Because every time he did his face showed disgust.

"Why am I alive?"

"A clown is necessary for family entertainment." My father told me, "But you are a burden even as one, everything would be better if you don't come home one day."

He was right.

I was alive because I wanted to prove that I didn't have to be a burden to the family.

But it was too late now. The family destroyed because of me.

But if I could prove I can stand alone I could at least show him.

Show him that I have worth as a daughter.

That night I didn't cry.

After my ritual in the bathroom, bleeding my arm gave me courage.

Courage to prove myself to my father, my mother, and my sister.

And so I packed what I could in a backpack and left. I left to the nearest bus station and with whatever money I had I would start a new life somewhere. I had it planned out.

I would wear my best clothes and go to every store to ask for a job. I'd use that money to get an apartment nearby and start from the ground up.

I was going over my plan as I walked under the moonlight.

A girl alone walking to the late-night bus.

Almost as soon as I saw a guy, he started following me.

It wasn't obvious until I made a few turns.

My family was too poor for most electronic devices that my sister and mother were the only ones with phones. I couldn't call for help, so I decided to run to the bus station.

There was a couple already waiting for the bus. They reeked of alcohol.

I was too shy to tell them about the guy following me. I got scared that they would scoff that an ugly girl like me would have someone stalking me.

I no longer had any self-esteem so thinking about it made me whimper and struggle to hold back tears.

I was nervous.

Being alone in the middle of the night.

Getting on the bus and waiting for my new life.

When the bus arrived my anxiety skyrocketed. A knot in my chest cramped my abdomen and I couldn't hold back my tears. I went up to the bus driver and paid my fare and sat in the back.

I covered my face on the back of the seat in front of me and let my tears flow.

I wasn't loved, no one cared for me.

My breathing was becoming ecstatic so I took a deep breath of my inhaler. I laid back and took another deep breath to calm down.

"Payasa?" The guy next to me recognized me, but I didn't recognize him. No, he was middle-aged so he was one of my parent's friends.

"What are you doing here, are you alone?" He asked. I couldn't see his face, but that made my anxiety worse. He looked exactly like the guy who followed me. He was the guy that was following me.

I didn't answer and huddled my small body closer to the edge of my seat to look out the window.

"Whatever it is, we're here so please don't resist I don't want you bruised before I turn you in."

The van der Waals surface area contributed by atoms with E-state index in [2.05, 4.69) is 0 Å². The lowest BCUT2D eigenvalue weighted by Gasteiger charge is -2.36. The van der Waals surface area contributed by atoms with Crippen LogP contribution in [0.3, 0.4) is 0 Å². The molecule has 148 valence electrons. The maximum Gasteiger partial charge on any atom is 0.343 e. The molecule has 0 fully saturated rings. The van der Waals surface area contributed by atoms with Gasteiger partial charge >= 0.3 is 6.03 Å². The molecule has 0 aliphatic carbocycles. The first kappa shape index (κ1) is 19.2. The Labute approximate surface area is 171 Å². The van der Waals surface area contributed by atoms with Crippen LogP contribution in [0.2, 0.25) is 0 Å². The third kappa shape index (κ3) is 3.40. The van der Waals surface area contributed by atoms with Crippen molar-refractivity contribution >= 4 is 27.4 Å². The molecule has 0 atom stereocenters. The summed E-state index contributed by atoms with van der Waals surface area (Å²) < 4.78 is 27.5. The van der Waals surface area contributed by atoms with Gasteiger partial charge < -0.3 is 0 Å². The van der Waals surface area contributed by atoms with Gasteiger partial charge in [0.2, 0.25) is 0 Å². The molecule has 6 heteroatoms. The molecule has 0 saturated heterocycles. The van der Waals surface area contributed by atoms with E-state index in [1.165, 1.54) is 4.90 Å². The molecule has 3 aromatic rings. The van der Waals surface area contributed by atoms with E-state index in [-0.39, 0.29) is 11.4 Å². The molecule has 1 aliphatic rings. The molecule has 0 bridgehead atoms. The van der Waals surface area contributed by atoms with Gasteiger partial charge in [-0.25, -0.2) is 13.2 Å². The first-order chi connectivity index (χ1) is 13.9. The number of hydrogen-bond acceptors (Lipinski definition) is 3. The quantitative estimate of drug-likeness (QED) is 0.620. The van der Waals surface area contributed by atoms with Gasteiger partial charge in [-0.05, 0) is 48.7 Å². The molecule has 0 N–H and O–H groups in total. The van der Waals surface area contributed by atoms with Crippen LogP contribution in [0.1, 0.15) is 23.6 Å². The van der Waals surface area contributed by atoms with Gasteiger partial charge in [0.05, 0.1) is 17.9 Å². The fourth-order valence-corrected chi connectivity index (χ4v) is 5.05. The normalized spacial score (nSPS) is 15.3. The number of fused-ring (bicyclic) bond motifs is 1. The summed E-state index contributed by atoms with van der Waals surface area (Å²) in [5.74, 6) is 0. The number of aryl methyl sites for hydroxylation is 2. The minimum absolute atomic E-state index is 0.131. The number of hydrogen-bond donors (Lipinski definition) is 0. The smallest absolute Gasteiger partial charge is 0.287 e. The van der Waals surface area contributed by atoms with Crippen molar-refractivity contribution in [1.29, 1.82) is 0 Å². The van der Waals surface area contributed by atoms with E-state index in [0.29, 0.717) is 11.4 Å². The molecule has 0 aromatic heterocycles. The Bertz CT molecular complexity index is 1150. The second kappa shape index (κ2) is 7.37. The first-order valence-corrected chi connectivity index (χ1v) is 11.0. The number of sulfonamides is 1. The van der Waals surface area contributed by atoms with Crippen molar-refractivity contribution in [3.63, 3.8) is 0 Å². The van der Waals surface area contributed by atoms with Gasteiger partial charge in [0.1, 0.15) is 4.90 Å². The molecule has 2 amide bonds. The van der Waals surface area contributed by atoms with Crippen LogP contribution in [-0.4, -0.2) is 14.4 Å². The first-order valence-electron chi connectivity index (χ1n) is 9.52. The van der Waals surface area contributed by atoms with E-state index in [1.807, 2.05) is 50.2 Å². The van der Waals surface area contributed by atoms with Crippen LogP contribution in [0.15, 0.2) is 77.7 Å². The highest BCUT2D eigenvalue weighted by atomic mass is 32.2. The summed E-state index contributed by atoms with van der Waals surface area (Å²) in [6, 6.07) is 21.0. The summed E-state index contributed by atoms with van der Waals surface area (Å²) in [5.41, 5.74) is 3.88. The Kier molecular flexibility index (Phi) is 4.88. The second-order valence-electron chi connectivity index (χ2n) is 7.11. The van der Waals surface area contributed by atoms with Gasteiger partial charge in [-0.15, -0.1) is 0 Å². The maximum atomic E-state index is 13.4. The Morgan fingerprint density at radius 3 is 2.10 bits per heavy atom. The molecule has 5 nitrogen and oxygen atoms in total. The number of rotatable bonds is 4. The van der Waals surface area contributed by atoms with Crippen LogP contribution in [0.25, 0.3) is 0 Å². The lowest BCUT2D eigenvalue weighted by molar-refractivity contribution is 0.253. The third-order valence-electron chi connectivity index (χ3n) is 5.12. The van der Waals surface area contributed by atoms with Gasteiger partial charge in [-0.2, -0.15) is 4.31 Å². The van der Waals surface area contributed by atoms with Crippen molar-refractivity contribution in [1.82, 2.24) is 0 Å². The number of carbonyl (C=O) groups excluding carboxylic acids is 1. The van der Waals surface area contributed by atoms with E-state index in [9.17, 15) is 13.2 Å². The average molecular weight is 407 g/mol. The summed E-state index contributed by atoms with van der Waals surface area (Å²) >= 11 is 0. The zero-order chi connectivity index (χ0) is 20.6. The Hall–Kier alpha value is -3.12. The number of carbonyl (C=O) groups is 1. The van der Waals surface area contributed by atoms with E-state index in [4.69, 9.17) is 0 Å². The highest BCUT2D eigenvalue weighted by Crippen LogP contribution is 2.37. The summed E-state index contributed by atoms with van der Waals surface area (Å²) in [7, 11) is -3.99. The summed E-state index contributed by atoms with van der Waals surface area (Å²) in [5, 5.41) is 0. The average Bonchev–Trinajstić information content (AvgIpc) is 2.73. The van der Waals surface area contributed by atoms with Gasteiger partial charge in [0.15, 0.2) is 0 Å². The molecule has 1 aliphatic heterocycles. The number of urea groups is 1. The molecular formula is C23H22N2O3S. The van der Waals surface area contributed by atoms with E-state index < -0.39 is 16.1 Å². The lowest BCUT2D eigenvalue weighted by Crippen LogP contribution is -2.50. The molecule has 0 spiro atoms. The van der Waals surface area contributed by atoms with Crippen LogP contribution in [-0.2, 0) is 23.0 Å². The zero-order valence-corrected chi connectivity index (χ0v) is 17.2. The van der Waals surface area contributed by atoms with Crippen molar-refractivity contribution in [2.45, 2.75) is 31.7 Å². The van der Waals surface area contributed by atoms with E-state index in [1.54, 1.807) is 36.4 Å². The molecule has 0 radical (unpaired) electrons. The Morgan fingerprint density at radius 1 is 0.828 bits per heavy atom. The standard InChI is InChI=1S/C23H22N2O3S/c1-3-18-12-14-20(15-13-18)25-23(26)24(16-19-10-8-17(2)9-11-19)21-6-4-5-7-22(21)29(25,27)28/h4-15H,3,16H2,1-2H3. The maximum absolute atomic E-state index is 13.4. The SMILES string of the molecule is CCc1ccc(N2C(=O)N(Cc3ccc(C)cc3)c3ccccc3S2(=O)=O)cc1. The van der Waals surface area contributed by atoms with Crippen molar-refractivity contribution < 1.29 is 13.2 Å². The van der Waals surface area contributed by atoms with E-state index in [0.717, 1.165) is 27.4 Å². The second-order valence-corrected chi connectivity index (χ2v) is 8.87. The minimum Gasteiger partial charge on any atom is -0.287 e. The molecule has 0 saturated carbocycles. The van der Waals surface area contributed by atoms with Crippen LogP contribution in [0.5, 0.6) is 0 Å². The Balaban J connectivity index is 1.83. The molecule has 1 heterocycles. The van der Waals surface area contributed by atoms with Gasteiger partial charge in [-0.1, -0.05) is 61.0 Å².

His words were confusing. My face turned a shade paler as I struggled to make sense of what he said.

Looking out the window I see that the bus had stopped behind warehouses. Many trucks and men were waiting around the bus.

The man next to me grabbed me by the arms and started pulling me out of my seat. Other guys walked in and headed towards me. The couple from before sat with pale expressions and looked away.

I tried to struggle and scream, but they had already covered my mouth and begun to drag me off the bus. I saw one of the guys pay the bus driver as I was being pulled out into the street.

There where more men waiting around the bus.

They put a blindfold on me, but I could hear the screams of the girl that was also on the bus. The girl of the couple headed for the same fate as me.

A fate that isn't difficult to guess.

La Payasa.

That became my complete identity before I knew it. Years of service, this became the only thing I knew. I forgot my name, and I had no one before so if I ran away I would have no one outside.

But here, I had other girls in the same state as me. Girls who relied on me for emotional support. I have my sister to thank for.

Before the divorce by showing me the care she did, it taught me how to deal with people like me.

Before the divorce by showing me the care she did, it taught me how to deal with people like me. Depressed individuals with a lack of self-worth.

Before I had no purpose. But now I could at least call myself a tool. A tool for the carnal desires of men and the occasional woman.

Before long I was no longer defiant, but instead a part of the community.

They let me have the freedom to walk around and use my meager pay as I saw fit. And so I saw myself buy my medications at a nearby pharmacy.

One of the girls came with me, and they knew she wouldn't separate herself from me as I was the only thing she had in life.

"Is that you Payasa? She looks so much like you." The girl pointed at a poster that I never noticed.

It was a poster of a lost girl named Emilia Hernandez on a bulletin board by the back wall in the pharmacy.

"No lo creo," I responded. "My parents never cared for me, and she is way too young and pretty to be me." I wasn't wrong. The girl on the poster was definitely at least 4 years younger.

And plus my name is Payasa,

And plus my name is Payasa, not Emilia Hernandez.